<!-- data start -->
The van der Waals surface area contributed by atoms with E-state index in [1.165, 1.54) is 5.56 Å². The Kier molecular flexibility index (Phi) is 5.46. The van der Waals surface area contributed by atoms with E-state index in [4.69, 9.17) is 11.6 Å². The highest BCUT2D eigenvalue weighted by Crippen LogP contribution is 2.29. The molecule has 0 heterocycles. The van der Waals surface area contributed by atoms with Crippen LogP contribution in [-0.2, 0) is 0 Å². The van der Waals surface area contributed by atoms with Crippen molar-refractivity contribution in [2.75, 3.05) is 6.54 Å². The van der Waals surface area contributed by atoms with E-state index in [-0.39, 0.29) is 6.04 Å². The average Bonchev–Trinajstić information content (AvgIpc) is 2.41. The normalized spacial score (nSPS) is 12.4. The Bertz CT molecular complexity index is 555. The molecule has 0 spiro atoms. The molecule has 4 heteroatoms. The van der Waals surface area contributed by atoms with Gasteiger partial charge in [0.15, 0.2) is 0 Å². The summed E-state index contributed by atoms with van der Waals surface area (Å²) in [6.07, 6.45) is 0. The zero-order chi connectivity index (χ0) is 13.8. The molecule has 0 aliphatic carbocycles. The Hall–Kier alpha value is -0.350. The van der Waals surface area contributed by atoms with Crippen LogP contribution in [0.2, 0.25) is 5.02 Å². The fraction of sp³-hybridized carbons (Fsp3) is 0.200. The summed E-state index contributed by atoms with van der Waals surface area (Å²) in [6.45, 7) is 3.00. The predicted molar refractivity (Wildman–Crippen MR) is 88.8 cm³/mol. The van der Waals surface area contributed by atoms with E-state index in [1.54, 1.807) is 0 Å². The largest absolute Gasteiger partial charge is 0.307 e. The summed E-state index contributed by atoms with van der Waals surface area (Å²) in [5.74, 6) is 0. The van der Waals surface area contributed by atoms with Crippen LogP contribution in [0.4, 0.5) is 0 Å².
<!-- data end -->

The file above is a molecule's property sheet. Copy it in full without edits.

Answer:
The van der Waals surface area contributed by atoms with E-state index in [1.165, 1.54) is 5.56 Å². The Kier molecular flexibility index (Phi) is 5.46. The van der Waals surface area contributed by atoms with E-state index in [4.69, 9.17) is 11.6 Å². The highest BCUT2D eigenvalue weighted by Crippen LogP contribution is 2.29. The molecule has 0 heterocycles. The van der Waals surface area contributed by atoms with Crippen LogP contribution in [-0.2, 0) is 0 Å². The van der Waals surface area contributed by atoms with Crippen molar-refractivity contribution in [2.75, 3.05) is 6.54 Å². The van der Waals surface area contributed by atoms with E-state index in [-0.39, 0.29) is 6.04 Å². The average Bonchev–Trinajstić information content (AvgIpc) is 2.41. The normalized spacial score (nSPS) is 12.4. The Bertz CT molecular complexity index is 555. The molecule has 0 spiro atoms. The molecule has 4 heteroatoms. The van der Waals surface area contributed by atoms with Gasteiger partial charge in [0.15, 0.2) is 0 Å². The summed E-state index contributed by atoms with van der Waals surface area (Å²) in [6.07, 6.45) is 0. The zero-order chi connectivity index (χ0) is 13.8. The molecule has 0 aliphatic carbocycles. The Hall–Kier alpha value is -0.350. The van der Waals surface area contributed by atoms with Crippen LogP contribution in [0.2, 0.25) is 5.02 Å². The fraction of sp³-hybridized carbons (Fsp3) is 0.200. The summed E-state index contributed by atoms with van der Waals surface area (Å²) in [6.45, 7) is 3.00. The predicted molar refractivity (Wildman–Crippen MR) is 88.8 cm³/mol. The van der Waals surface area contributed by atoms with E-state index in [1.54, 1.807) is 0 Å². The largest absolute Gasteiger partial charge is 0.307 e. The summed E-state index contributed by atoms with van der Waals surface area (Å²) in [5.74, 6) is 0. The van der Waals surface area contributed by atoms with Crippen LogP contribution in [0.4, 0.5) is 0 Å².